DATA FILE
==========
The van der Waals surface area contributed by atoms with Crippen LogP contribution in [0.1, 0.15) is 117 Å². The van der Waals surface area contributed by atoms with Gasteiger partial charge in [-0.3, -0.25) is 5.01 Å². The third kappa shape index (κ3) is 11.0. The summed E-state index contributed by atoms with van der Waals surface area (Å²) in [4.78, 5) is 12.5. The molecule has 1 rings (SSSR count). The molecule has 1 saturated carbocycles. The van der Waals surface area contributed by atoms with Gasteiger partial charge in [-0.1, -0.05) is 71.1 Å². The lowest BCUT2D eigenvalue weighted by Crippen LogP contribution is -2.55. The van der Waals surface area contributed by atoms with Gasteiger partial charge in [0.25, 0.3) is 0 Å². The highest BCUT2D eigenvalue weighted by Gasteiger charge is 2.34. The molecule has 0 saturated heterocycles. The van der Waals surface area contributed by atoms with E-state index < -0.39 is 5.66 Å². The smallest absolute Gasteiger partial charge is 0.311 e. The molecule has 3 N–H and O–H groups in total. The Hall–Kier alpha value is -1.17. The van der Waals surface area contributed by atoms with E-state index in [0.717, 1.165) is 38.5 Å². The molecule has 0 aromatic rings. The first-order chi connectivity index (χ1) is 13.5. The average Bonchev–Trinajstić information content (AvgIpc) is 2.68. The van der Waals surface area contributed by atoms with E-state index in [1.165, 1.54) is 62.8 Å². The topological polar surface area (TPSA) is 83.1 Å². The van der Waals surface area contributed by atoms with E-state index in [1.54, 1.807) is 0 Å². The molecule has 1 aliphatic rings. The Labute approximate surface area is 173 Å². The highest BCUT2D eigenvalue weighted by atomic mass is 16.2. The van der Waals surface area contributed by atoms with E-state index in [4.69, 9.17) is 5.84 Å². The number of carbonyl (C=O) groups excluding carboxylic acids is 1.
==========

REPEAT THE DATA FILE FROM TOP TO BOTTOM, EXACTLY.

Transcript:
The van der Waals surface area contributed by atoms with Crippen LogP contribution in [0.1, 0.15) is 117 Å². The van der Waals surface area contributed by atoms with Gasteiger partial charge in [-0.3, -0.25) is 5.01 Å². The third kappa shape index (κ3) is 11.0. The summed E-state index contributed by atoms with van der Waals surface area (Å²) in [4.78, 5) is 12.5. The molecule has 1 rings (SSSR count). The molecule has 1 saturated carbocycles. The van der Waals surface area contributed by atoms with Gasteiger partial charge in [-0.1, -0.05) is 71.1 Å². The lowest BCUT2D eigenvalue weighted by Crippen LogP contribution is -2.55. The van der Waals surface area contributed by atoms with Gasteiger partial charge in [0.25, 0.3) is 0 Å². The highest BCUT2D eigenvalue weighted by Gasteiger charge is 2.34. The molecule has 0 saturated heterocycles. The van der Waals surface area contributed by atoms with E-state index < -0.39 is 5.66 Å². The smallest absolute Gasteiger partial charge is 0.311 e. The molecule has 3 N–H and O–H groups in total. The Hall–Kier alpha value is -1.17. The van der Waals surface area contributed by atoms with E-state index in [0.717, 1.165) is 38.5 Å². The molecule has 0 aromatic rings. The first-order chi connectivity index (χ1) is 13.5. The average Bonchev–Trinajstić information content (AvgIpc) is 2.68. The van der Waals surface area contributed by atoms with E-state index in [1.165, 1.54) is 62.8 Å². The topological polar surface area (TPSA) is 83.1 Å². The van der Waals surface area contributed by atoms with E-state index in [1.54, 1.807) is 0 Å². The molecule has 1 aliphatic rings. The Labute approximate surface area is 173 Å². The highest BCUT2D eigenvalue weighted by atomic mass is 16.2. The van der Waals surface area contributed by atoms with E-state index in [4.69, 9.17) is 5.84 Å². The number of carbonyl (C=O) groups excluding carboxylic acids is 1.